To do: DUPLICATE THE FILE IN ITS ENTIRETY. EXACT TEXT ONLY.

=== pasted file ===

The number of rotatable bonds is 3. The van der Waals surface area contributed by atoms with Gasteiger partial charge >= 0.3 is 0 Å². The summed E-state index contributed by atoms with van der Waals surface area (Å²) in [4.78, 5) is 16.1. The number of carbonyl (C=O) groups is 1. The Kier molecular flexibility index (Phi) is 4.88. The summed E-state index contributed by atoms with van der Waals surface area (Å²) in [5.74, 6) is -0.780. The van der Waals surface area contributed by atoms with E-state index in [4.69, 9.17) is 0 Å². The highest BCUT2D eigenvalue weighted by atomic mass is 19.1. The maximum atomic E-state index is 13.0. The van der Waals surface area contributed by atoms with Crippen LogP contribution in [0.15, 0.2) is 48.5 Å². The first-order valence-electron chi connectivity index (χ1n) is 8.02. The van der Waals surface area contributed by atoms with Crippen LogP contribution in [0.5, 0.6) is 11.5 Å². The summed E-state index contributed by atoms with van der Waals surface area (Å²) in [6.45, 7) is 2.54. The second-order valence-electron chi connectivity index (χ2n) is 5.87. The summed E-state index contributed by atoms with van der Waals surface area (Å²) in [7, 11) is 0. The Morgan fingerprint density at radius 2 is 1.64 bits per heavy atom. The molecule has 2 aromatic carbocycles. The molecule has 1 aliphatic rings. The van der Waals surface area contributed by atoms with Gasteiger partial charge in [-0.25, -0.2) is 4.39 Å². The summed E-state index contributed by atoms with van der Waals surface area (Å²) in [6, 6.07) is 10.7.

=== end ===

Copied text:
The number of rotatable bonds is 3. The van der Waals surface area contributed by atoms with Gasteiger partial charge >= 0.3 is 0 Å². The summed E-state index contributed by atoms with van der Waals surface area (Å²) in [4.78, 5) is 16.1. The number of carbonyl (C=O) groups is 1. The Kier molecular flexibility index (Phi) is 4.88. The summed E-state index contributed by atoms with van der Waals surface area (Å²) in [5.74, 6) is -0.780. The van der Waals surface area contributed by atoms with E-state index in [4.69, 9.17) is 0 Å². The highest BCUT2D eigenvalue weighted by atomic mass is 19.1. The maximum atomic E-state index is 13.0. The van der Waals surface area contributed by atoms with Crippen LogP contribution in [0.15, 0.2) is 48.5 Å². The first-order valence-electron chi connectivity index (χ1n) is 8.02. The van der Waals surface area contributed by atoms with Crippen LogP contribution in [0.5, 0.6) is 11.5 Å². The summed E-state index contributed by atoms with van der Waals surface area (Å²) in [6.45, 7) is 2.54. The second-order valence-electron chi connectivity index (χ2n) is 5.87. The summed E-state index contributed by atoms with van der Waals surface area (Å²) in [7, 11) is 0. The Morgan fingerprint density at radius 2 is 1.64 bits per heavy atom. The molecule has 2 aromatic carbocycles. The molecule has 1 aliphatic rings. The van der Waals surface area contributed by atoms with Gasteiger partial charge in [-0.25, -0.2) is 4.39 Å². The summed E-state index contributed by atoms with van der Waals surface area (Å²) in [6, 6.07) is 10.7.